Is Viagra For Women a Real Possibility?

The “little pink pill” has been all over the news of late, as the FDA finally recommended approval for Filbanserin, a proposed treatment for female sexual dysfunction. 

The drug was initially developed by Boehringer Ingelheim as an anti-depressant but once its effect on female sexual dysfunction was noted, the focus shifted.   Initially, the FDA gave it a negative report and Boehringer then turned over the rights to the drug to a company called Sprout Pharmaceuticals.

So what exactly is Filbanserin and why is it causing such controversy?  Clinically speaking, Filbanserin targets the brain, helping to increase the level of dopamine while decreasing the level of several forms of serotonin.  The result is literally a change in the brain’s chemistry which affects psychological and physical response on many levels. 

This is where the drug took a leap from just one among many treatments for depression to something of historical significance and became the subject of heated debate.  Once its possible use as a treatment for hypoactive sexual desire disorder (HSDD) became known, Filbanserin immediately picked up the label “female Viagra”, and that’s where the real problem lies, because despite the implications this particular drug is nothing like Viagra.

Viagra works by increasing blood flow to the penis and can have an instant noticeable effect, which is why it is only taken as needed.  Because Filbanserin works on the brain chemistry, it takes much longer to produce an effect, sometimes as much as a month, and it must be taken continuously.  

At the same time, results in clinical trials have been marginal at best.  In studies where participants were given either Filbanserin or a placebo, there was actually very little difference in the results between those individuals who took the drug and those who were given the placebo.  And even in those who took Filbanserin and reported an effect, it amounted to one extra satisfying sexual experience a month, a very slim improvement.

How Do Doctors Feel About Female Viagra?

While recognizing the troubling effects of HSDD, some doctors have had mixed reactions to "female Viagra" as a treatment, sparked by the potentially serious side effects that the drug is known to cause, including fainting, dizziness, nausea and changes in blood pressure.  Because the drug affects levels of dopamine and serotonin, it can also have a sedative effect when combined with alcohol, which is another cause for concern.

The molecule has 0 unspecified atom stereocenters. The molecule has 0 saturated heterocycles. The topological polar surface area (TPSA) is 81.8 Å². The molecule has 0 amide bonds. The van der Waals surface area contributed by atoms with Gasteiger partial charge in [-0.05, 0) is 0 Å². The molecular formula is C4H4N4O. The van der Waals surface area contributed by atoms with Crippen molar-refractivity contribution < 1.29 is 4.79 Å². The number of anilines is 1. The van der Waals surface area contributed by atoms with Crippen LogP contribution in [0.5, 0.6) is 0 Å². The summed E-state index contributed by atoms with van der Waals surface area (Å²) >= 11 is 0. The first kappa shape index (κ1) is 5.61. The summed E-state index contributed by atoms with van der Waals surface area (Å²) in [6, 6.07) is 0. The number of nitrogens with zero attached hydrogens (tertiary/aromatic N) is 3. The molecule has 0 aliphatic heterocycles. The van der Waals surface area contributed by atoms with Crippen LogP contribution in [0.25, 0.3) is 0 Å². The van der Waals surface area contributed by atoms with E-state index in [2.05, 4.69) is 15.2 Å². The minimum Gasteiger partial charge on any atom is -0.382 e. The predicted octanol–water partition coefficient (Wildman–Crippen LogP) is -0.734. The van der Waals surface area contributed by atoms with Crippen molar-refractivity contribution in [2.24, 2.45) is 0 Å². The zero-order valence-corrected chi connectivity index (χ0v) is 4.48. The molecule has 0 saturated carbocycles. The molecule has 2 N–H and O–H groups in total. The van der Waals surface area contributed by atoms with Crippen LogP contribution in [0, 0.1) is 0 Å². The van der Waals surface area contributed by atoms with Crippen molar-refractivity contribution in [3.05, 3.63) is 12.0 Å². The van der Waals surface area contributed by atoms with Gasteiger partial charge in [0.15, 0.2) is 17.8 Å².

So where does this leave women who are suffering from HSDD and feel as if they are not being taken seriously by the medical establishment?  It’s a real quandary.  Many women feel like HSDD itself is dismissed as purely psychological and they are patronized when they seek treatment for it.  

Since female sexual response is so much more complicated than that of men, it’s easy to see how it could be misconstrued.  But HSDD is a very real condition and can be extremely distressing for some women.

For this reason, you’d think that a drug which can help to relieve the symptoms of HSDD could only be a good thing, but as with any newly developed and still generally untested drug, there is reason to proceed with caution.  

For women who regularly experience diminished sexual satisfaction anything that can increase their positive sexual experiences even by as little as once a month is certainly worth considering.  But, even if the FDA should ultimately give its final approval, this drug should not be considered the quick and easy fix that Viagra is. 

As with most things related to sex and sexual function, everything is always a bit more complicated for women.  There are many factors, including stress, marital discord and the onset of menopause, that can contribute to female sexual dysfunction.  

For this reason, a drug like Filbanserin that targets only one possible cause should be considered a limited treatment at best.   The best overall treatment remains a multi-pronged approach that addresses all of the contributing factors.

Is the “little pink pill” cause for big excitement?  Certainly, especially for women who suffer from HSDD.  But has it really earned the label of “female Viagra”?  Absolutely not, and with good reason.  

The ultimate response to this pill can only come with time.  Until then, it is best to take a watch and wait approach and to treat Filbanserin with the respect and caution it deserves.

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